Today I want to talk about how a servant thinks. Let's read Luke 17:5-10:
The apostles said to the Lord, "Increase our faith!" And the Lord said, "If you had faith like a grain of mustard seed, you could say to this mulberry tree, 'Be uprooted and planted in the sea,' and it would obey you.
"Will any one of you who has a servant plowing or keeping sheep say to him when he has come in from the field, 'Come at once and recline at table'? Will he not rather say to him, 'Prepare supper for me, and dress properly, and serve me while I eat and drink, and afterward you will eat and drink'? Does he thank the servant because he did what was commanded? So you also, when you have done all that you were commanded, say, 'We are unworthy servants; we have only done what was our duty.'"
We don't typically hear a lot of sermons being preached on this text. To be honest, I don't like this passage of Scripture. There are days Jesus blesses me, and there are days Jesus bothers me. This is one of those texts that bothers me. It offends my Western, twenty-first-century sensibilities. It is a story of position and power. The master exploits another human being, his servant, for personal gain. The servant has been out in the field all day plowing. He is tired and hungry. But the master does not say, "Why don't you sit down, rest for an hour, and have something to eat. Then you can prepare my meal." He doesn't say that. Instead, the master basically says, "I don't care how you feel. I want my meal. After I am served, then you can take care of yourself."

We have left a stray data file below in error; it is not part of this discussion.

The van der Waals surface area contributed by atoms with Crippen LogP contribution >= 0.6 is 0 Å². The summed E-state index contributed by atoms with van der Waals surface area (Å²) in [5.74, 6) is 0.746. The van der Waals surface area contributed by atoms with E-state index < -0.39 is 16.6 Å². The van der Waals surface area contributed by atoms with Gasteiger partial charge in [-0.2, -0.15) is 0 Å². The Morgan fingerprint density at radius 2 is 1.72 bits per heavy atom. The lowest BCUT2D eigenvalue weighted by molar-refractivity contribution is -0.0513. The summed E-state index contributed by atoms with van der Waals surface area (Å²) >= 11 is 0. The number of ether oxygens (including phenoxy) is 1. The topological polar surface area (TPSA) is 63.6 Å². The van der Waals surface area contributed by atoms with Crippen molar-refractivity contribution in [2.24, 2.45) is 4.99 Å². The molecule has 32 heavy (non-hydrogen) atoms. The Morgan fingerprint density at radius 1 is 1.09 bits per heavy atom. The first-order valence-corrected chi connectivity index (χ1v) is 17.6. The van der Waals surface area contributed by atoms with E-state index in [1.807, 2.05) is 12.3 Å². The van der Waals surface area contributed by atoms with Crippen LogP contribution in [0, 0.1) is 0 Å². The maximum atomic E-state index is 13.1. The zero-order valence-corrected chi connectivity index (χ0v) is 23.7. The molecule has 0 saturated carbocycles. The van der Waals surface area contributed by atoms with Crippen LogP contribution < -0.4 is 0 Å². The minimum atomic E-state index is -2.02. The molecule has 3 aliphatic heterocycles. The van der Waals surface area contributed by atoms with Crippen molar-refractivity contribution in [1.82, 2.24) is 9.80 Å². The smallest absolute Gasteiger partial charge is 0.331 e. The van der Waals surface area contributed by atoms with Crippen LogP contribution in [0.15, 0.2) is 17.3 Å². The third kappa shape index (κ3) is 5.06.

This is also a story about total lack of gratitude. Jesus asked if the servant should be thanked for preparing the master's meal first. Of course the answer is no. The servant does what ...
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